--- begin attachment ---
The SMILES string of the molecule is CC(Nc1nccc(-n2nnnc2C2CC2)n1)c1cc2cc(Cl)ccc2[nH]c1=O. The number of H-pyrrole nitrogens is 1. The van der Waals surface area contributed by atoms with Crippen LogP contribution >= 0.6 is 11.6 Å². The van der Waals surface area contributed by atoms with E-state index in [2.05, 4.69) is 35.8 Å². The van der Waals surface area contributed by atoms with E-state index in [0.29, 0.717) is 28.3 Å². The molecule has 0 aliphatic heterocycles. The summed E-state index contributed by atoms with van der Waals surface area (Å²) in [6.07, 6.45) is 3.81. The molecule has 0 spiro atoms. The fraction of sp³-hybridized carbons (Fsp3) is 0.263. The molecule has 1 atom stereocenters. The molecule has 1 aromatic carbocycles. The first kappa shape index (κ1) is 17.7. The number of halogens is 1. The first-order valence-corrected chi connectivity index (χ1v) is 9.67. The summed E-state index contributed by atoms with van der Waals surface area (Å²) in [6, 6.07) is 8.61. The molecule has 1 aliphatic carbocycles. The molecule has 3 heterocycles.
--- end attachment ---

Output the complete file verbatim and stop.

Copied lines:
The SMILES string of the molecule is CC(Nc1nccc(-n2nnnc2C2CC2)n1)c1cc2cc(Cl)ccc2[nH]c1=O. The number of H-pyrrole nitrogens is 1. The van der Waals surface area contributed by atoms with Crippen LogP contribution >= 0.6 is 11.6 Å². The van der Waals surface area contributed by atoms with E-state index in [2.05, 4.69) is 35.8 Å². The van der Waals surface area contributed by atoms with E-state index in [0.29, 0.717) is 28.3 Å². The molecule has 0 aliphatic heterocycles. The summed E-state index contributed by atoms with van der Waals surface area (Å²) in [6.07, 6.45) is 3.81. The molecule has 0 spiro atoms. The fraction of sp³-hybridized carbons (Fsp3) is 0.263. The molecule has 1 atom stereocenters. The molecule has 1 aromatic carbocycles. The first kappa shape index (κ1) is 17.7. The number of halogens is 1. The first-order valence-corrected chi connectivity index (χ1v) is 9.67. The summed E-state index contributed by atoms with van der Waals surface area (Å²) in [6, 6.07) is 8.61. The molecule has 1 aliphatic carbocycles. The molecule has 3 heterocycles.